- 1 cup fortified plant milks or yoghurts
- 1 fist sized portion of tofu
- 2 tbsp nuts and seeds particularly almonds and sesame seeds
- 1 tbsp blackstrap molasses
Iron deficiency is the world’s most common deficiency and plant based iron is less easily absorbed. However, absorption can be greatly increased by consuming vitamin C at the same time. This can be as simple as a dash of lemon on top of your green vegetables which makes it taste so much better as well.
Also, plant-based iron is actually much less harmful than animal-based iron (heme iron) with studies showing that high consumption of heme-iron increases risk of diseases such as cancer.
Women during their reproductive years require double the amount compared to other adults.
You should include 3 of the following every day for iron:
- 1 fist sized portion leafy greens – spinach, kale, swiss chard
- 1 fist sized portion of legumes such as chickpeas or black beans
- 1 fist sized portion of whole grains such as brown rice or quinoa
- 1 fist sized portion of potatoes
- 1tbsp pumpkin seeds
- 1 tbsp blackstrap molasses
N.B. It is essential to combine these non-heme iron rich foods with vitamin C to greatly increase absorption. High vitamin C foods include red pepper, citrus fruits, kiwi and parsley.
Magnesium and Zinc
Getting enough magnesium is essential for your overall health. It greatly assist proper sleep, muscle performance and brain function.
Zinc is vital to maintain the immune system and repairs body tissues. Research suggests a whopping 70% of the UK population are deficient in magnesium and one sixth are deficient in zinc.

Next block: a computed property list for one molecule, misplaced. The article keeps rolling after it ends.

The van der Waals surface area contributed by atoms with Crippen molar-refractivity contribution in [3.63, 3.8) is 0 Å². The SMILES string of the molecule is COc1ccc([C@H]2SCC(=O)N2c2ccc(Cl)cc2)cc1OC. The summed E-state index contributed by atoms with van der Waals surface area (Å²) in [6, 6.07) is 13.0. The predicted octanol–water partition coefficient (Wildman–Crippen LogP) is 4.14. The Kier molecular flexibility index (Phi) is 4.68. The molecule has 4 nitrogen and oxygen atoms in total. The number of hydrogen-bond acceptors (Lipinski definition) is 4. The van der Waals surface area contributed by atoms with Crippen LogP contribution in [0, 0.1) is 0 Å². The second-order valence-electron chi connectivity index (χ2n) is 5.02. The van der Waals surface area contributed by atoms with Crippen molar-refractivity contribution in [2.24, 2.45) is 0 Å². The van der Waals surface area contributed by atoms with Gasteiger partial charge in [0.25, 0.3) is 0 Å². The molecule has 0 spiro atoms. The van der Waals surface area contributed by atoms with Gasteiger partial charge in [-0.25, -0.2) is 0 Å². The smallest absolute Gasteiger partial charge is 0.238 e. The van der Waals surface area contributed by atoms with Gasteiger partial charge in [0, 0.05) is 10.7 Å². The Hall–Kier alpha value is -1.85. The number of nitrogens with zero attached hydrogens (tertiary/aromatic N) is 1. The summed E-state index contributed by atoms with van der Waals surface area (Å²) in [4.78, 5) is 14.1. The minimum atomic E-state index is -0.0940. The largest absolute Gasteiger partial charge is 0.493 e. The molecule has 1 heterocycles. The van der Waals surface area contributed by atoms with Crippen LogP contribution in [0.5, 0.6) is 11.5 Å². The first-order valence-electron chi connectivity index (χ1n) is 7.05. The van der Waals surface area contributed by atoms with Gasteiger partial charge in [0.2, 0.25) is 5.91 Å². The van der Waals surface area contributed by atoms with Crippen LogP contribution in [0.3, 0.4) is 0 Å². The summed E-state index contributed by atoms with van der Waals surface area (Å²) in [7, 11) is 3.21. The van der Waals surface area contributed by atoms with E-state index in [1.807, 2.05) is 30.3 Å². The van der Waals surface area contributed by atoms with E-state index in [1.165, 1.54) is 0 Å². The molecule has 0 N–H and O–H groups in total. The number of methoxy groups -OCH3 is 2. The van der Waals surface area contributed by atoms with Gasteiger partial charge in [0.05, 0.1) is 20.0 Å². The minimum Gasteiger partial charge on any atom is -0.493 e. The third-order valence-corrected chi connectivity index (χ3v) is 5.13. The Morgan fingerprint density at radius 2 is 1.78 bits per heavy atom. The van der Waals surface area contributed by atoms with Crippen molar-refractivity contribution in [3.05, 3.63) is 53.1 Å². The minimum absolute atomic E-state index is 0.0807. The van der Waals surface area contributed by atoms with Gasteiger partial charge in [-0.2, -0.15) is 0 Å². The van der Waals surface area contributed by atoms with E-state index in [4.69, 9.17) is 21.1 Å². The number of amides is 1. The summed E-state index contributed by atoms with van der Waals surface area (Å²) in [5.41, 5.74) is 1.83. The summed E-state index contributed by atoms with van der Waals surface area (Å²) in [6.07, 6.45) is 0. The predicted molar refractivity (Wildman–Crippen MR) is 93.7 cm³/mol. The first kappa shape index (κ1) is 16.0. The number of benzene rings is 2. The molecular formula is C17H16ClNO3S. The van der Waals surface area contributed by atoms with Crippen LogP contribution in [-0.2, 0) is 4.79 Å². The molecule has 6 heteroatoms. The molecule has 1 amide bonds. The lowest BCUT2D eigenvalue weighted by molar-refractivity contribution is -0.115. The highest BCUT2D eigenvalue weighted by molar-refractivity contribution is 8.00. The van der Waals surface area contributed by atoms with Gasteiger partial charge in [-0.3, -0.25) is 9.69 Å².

You should include 3 of the following every day for magnesium and zinc:
- 3 tbsp Hemp seeds
- 1 cup of legumes such as black beans
- ½ an avocado
- 1 thumb of 70% cocoa dark chocolate
- 2 tbsp of nuts such as cashews, almonds or brazils
- 1 tbsp of seeds such as pumpkin seeds
- 1 cup leafy greens such as cooked spinach
Omega 3 fatty acids
Omega 3 fatty acids are essential for the brain, heart and eye health. They come in two categories;
- Essential omega-3 fatty acids: Alpha-linolenic acid (ALA) is the only essential omega-3 fatty acid, meaning you can only get it from your diet.
- Long-chain omega-3 fatty acids: This includes eicosapentaenoic acid (EPA) and docosahexaenoic acid (DHA). They are not considered essential because your body can make them from ALA.
You should include one of the following every day for the essential ALA omega 3 fatty acid:
- 1 tbsp of ground flaxseed
- 1 tbsp ground chia seeds
- ½ tbsp hemp seeds
- ½ tbsp chopped walnuts
Iodine is essential to protect your thyroid which controls your metabolism which performs life sustaining functions such as converting energy from food.